In Search of Mr Humble
Originally published 04 November 2011
Mr Humble approaches slowly through the undergrowth. "Just stand still and relax", says Edward, our guide. By now my breathing is a raspy affair due to the altitude, but the trackers assist in the uphill climb, their pangas clearing the route.
Hagenia trees surround us, each resembling an unkempt elderly person; but the gorillas favour the multitude of epiphytes supported by their limbs. Goodness knows how the giant silverback came to be called Mr Humble, but I certainly feel very humble as he walks within five feet of me!
Nothing can prepare one for the sight of the Kwitonda Group of twelve gorillas lazing about in the nettles and bamboo, chewing on giant thistles.
Suddenly, the rain in the Virunga Mountains of Rwanda eases and a misty landscape of sun and shadows appears. An echoing call of "ooum ooum" is heard, like a baritone clearing his throat.
Mr Humble rolls over on to his back, relaxing in the sun, as if on a sun bed, clearing his throat. This indicates that all is well, for it is the sound of intergroup communication expressing contentment.
To my right is a mother with a ten month old infant, intent on rolling through the undergrowth towards me. Six other females come into view, playing gently, and enjoying the fact that the heavy downpour has stopped. Mr Humble rolls over on to his back, relaxing in the sun, as if on a sun bed.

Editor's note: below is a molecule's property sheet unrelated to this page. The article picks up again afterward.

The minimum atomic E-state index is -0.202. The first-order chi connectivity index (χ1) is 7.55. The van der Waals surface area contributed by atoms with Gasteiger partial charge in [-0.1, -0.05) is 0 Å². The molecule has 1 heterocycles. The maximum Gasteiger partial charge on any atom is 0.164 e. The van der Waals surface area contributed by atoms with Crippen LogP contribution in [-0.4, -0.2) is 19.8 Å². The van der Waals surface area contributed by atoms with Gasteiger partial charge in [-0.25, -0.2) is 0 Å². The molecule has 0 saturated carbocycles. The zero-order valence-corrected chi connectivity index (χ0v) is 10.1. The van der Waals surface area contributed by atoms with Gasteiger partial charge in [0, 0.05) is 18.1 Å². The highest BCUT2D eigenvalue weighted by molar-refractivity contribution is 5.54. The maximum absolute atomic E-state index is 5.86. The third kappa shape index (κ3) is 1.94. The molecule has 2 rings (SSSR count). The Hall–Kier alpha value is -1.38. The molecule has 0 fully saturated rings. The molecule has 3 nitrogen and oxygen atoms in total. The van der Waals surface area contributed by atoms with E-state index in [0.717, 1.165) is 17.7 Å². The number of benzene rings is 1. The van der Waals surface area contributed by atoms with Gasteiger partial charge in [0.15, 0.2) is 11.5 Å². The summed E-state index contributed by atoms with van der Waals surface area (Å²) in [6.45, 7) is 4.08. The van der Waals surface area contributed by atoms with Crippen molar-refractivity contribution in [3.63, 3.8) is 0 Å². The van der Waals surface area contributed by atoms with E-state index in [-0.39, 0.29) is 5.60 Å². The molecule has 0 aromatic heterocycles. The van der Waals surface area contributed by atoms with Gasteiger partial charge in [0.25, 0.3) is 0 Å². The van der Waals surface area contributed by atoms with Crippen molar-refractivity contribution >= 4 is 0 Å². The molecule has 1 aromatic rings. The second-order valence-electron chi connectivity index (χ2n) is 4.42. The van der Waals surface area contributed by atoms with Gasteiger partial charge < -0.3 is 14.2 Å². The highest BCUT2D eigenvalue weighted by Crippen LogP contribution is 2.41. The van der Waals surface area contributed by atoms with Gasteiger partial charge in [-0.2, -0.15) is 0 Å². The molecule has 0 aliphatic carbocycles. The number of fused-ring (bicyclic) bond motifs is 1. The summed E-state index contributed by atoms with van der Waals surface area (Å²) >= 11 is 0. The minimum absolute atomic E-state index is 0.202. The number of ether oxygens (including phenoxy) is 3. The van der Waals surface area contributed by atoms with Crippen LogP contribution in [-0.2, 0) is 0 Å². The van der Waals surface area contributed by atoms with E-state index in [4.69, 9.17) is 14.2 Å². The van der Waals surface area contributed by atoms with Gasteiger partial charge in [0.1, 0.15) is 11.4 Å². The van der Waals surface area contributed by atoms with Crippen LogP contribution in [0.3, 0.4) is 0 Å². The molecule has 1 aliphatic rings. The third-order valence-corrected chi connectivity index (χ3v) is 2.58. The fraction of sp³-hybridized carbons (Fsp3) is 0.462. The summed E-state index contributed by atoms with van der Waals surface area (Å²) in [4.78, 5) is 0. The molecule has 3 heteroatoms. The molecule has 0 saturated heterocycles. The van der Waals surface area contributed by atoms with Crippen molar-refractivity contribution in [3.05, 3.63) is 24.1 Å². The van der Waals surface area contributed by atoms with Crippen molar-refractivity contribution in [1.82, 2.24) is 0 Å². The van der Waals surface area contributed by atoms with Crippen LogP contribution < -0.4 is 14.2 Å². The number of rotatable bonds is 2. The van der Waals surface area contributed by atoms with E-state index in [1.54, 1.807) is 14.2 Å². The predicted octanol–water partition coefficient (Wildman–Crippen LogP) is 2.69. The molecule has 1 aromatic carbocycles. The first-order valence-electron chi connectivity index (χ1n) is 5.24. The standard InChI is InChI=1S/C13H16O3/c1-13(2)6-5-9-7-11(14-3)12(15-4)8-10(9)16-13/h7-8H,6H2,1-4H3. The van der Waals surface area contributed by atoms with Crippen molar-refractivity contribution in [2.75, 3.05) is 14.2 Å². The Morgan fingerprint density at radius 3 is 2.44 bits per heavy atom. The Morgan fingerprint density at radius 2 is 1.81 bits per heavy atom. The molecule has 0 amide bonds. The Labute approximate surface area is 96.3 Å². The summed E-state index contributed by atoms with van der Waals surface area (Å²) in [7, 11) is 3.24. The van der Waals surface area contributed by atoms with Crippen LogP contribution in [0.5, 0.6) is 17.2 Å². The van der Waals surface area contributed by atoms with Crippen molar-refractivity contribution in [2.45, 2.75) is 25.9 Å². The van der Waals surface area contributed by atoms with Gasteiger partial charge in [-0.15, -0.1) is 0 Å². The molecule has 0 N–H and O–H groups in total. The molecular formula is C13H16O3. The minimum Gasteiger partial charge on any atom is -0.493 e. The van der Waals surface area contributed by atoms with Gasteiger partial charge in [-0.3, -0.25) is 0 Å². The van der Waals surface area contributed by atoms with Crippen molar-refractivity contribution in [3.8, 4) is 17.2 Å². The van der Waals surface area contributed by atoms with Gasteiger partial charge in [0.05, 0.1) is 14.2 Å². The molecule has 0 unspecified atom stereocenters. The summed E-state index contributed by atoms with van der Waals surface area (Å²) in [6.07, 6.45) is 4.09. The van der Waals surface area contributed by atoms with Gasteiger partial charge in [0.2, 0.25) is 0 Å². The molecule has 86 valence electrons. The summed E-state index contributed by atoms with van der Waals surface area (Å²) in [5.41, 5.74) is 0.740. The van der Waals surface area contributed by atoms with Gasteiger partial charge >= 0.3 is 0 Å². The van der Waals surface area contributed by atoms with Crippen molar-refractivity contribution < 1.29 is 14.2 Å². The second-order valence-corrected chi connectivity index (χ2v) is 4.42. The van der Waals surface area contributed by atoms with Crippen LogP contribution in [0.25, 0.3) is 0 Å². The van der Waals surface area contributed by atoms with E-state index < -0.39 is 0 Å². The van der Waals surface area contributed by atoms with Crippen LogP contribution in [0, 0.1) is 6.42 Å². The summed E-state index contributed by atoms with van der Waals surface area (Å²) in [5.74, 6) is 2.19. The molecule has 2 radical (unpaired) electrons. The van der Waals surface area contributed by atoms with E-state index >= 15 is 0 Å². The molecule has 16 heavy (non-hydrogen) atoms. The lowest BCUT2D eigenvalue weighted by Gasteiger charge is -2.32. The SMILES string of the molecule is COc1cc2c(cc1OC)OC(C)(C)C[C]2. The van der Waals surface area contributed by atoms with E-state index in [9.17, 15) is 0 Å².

Squelching through ankle-deep mud we follow the alpha male as he prepares to enter the bamboo forest. "Hurry", says Edward, "move quickly and quietly" (not easy through the bog). My group of five guests are trying not to giggle with excitement. However, the best is yet to come.
The gorilla stands up to his full height, raises one arm and proceeds to ascend the bamboo mountain. What a spectacular sight as he gingerly climbs in search of minute delicacies and a harvest of virgin shoots. He takes one last look at me and disappears. Amazing!
Now I am the humble one.
Find out more about Audley tailor-made holidays to Rwanda
Volcanoes National Park
Although home to elephant, buffalo, and duiker, Volcanoes National Park is best known for the 300 mountain gorillas that reside amongst the bamboo forests on the upper slopes.Read more about Volcanoes National Park »
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